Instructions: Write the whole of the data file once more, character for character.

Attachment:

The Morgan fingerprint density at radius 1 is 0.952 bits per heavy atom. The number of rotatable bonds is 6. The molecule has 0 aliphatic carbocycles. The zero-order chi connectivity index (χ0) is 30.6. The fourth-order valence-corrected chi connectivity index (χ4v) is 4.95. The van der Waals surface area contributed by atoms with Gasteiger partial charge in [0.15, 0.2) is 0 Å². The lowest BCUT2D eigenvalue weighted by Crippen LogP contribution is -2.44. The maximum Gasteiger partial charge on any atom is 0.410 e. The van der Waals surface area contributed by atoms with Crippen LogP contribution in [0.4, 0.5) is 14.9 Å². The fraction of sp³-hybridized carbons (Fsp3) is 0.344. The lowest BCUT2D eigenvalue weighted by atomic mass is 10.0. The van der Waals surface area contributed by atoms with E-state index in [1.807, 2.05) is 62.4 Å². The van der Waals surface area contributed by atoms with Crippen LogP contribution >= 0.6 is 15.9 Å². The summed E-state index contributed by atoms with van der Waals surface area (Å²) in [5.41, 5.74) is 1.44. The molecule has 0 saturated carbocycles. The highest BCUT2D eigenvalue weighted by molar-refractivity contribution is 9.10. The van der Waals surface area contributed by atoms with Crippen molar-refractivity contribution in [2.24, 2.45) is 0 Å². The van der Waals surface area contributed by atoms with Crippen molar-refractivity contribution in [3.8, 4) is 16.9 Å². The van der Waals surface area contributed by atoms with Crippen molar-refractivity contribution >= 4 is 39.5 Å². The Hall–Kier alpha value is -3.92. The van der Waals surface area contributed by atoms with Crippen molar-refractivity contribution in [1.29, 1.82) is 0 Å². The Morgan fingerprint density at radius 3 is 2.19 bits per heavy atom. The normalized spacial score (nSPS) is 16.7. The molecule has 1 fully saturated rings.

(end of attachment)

The Morgan fingerprint density at radius 1 is 0.952 bits per heavy atom. The number of rotatable bonds is 6. The molecule has 0 aliphatic carbocycles. The zero-order chi connectivity index (χ0) is 30.6. The fourth-order valence-corrected chi connectivity index (χ4v) is 4.95. The van der Waals surface area contributed by atoms with Gasteiger partial charge in [0.15, 0.2) is 0 Å². The lowest BCUT2D eigenvalue weighted by Crippen LogP contribution is -2.44. The maximum Gasteiger partial charge on any atom is 0.410 e. The van der Waals surface area contributed by atoms with Crippen LogP contribution in [0.4, 0.5) is 14.9 Å². The fraction of sp³-hybridized carbons (Fsp3) is 0.344. The lowest BCUT2D eigenvalue weighted by atomic mass is 10.0. The van der Waals surface area contributed by atoms with E-state index in [1.807, 2.05) is 62.4 Å². The van der Waals surface area contributed by atoms with Crippen LogP contribution >= 0.6 is 15.9 Å². The summed E-state index contributed by atoms with van der Waals surface area (Å²) in [5.41, 5.74) is 1.44. The molecule has 0 saturated carbocycles. The highest BCUT2D eigenvalue weighted by molar-refractivity contribution is 9.10. The van der Waals surface area contributed by atoms with Crippen molar-refractivity contribution in [2.24, 2.45) is 0 Å². The van der Waals surface area contributed by atoms with Crippen molar-refractivity contribution in [3.8, 4) is 16.9 Å². The van der Waals surface area contributed by atoms with Crippen molar-refractivity contribution >= 4 is 39.5 Å². The Hall–Kier alpha value is -3.92. The van der Waals surface area contributed by atoms with Crippen molar-refractivity contribution in [1.29, 1.82) is 0 Å². The Morgan fingerprint density at radius 3 is 2.19 bits per heavy atom. The normalized spacial score (nSPS) is 16.7. The molecule has 1 fully saturated rings.